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E. The Power of Independent Assortment 1. If you can assume that the genes assort independently, then you can calculate ‘single gene’ outcomes and multiply results together… For Example: AaBb x Aabb - what is the probability of an Aabb offspring? - What is the probability of an offspring expressing Ab? - How many genotypes are possible in the offspring? For A: For B: Answer the question for each gene, then multiply: (AA, Aa, aa) = 3 x(Bb, bb) = 2 = 6 Aa AAAAa a aa bb BBb bbb

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E. The Power of Independent Assortment 1. If you can assume that the genes assort independently, then you can calculate ‘single gene’ outcomes and multiply results together… For Example: AaBb x Aabb - what is the probability of an Aabb offspring? - What is the probability of an offspring expressing Ab? - How many genotypes are possible in the offspring? - how many phenotypes are possible in the offspring? For A: For B: Answer the question for each gene, then multiply: (A, a) = 2 x(B, b) = 2 = 4 Aa AAAAa a aa bb BBb bbb

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E. The Power of Independent Assortment 1. If you can assume that the genes assort independently, then you can calculate ‘single gene’ outcomes and multiply results together… 2. You can easily address more difficult multigene problems: (female) AaBbCcdd x AABbccDD (male)

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E. The Power of Independent Assortment 1. If you can assume that the genes assort independently, then you can calculate ‘single gene’ outcomes and multiply results together… 2. You can easily address more difficult multigene problems: (female) AaBbCcdd x AABbccDD (male) - how many types of gametes can each parent produce? - What is the probability of an offspring expressing ABCD? - How many genotypes are possible in the offspring? - how many phenotypes are possible in the offspring?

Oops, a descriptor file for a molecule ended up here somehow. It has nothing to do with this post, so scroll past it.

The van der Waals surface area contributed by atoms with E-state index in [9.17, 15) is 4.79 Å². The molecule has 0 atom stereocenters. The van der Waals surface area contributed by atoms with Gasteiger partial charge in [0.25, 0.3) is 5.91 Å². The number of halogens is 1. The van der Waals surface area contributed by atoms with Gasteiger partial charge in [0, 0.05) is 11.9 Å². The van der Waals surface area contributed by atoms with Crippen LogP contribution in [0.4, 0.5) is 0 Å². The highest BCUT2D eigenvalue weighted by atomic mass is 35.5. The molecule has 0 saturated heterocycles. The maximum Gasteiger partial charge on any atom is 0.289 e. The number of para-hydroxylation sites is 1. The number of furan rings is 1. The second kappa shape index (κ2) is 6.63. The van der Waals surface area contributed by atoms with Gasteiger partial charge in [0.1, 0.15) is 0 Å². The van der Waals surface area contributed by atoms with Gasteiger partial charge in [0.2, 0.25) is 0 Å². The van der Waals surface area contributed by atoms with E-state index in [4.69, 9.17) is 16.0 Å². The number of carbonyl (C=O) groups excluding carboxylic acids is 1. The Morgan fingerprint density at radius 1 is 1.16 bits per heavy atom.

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E. The Power of Independent Assortment 1. If you can assume that the genes assort independently, then you can calculate ‘single gene’ outcomes and multiply results together… 2. You can easily address more difficult multigene problems: (female) AaBbCcdd x AABbccDD (male) - how many types of gametes can each parent produce? For Female:For Male: 2 x 2 x 2 x 1 = 81 x 2 x 1 x 1 = 2 AaBbCcdd A, aB, bC, cd 2221 AABbccDD AB, bcD 1211

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E. The Power of Independent Assortment 1. If you can assume that the genes assort independently, then you can calculate ‘single gene’ outcomes and multiply results together… 2. You can easily address more difficult multigene problems: (female) AaBbCcdd x AABbccDD (male) - how many types of gametes can each parent produce? - What is the probability of an offspring expressing ABCD? At A:At B:At C:At D: P(A) = 1 xp(B) = ¾ xp(C) = ½ xp(D) = 1 = 3/8 AA AAA aAa Bb BBBBb b bb c CCc ccc D dDd

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E. The Power of Independent Assortment 1. If you can assume that the genes assort independently, then you can calculate ‘single gene’ outcomes and multiply results together… 2. You can easily address more difficult multigene problems: (female) AaBbCcdd x AABbccDD (male) - how many types of gametes can each parent produce? - What is the probability of an offspring expressing ABCD? - How many genotypes are possible in the offspring? - how many phenotypes are possible in the offspring? At A:At B:At C:At D: AA AAA aAa Bb BBBBb b bb c CCc ccc D dDd

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E. The Power of Independent Assortment 1. If you can assume that the genes assort independently, then you can calculate ‘single gene’ outcomes and multiply results together… 2. You can easily address more difficult multigene problems: (female) AaBbCcdd x AABbccDD (male) - how many types of gametes can each parent produce? - What is the probability of an offspring expressing ABCD? - How many genotypes are possible in the offspring? 2 x 3 x 2 x 1= 12 - how many phenotypes are possible in the offspring? 1 x 2 x 2 x 1 = 4 At A:At B:At C:At D: AA AAA aAa Bb BBBBb b bb c CCc ccc D dDd

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E. The Power of Independent Assortment 1. If you can assume that the genes assort independently, then you can calculate ‘single gene’ outcomes and multiply results together… 2. You can easily address more difficult multigene problems. As you can see, IA produces lots of variation, because of the multiplicative effect of combining genes from different loci together in gametes, and then combining them together during fertilization… we’ll look at this again; especially with respect to Darwin’s 3 rd dilemma.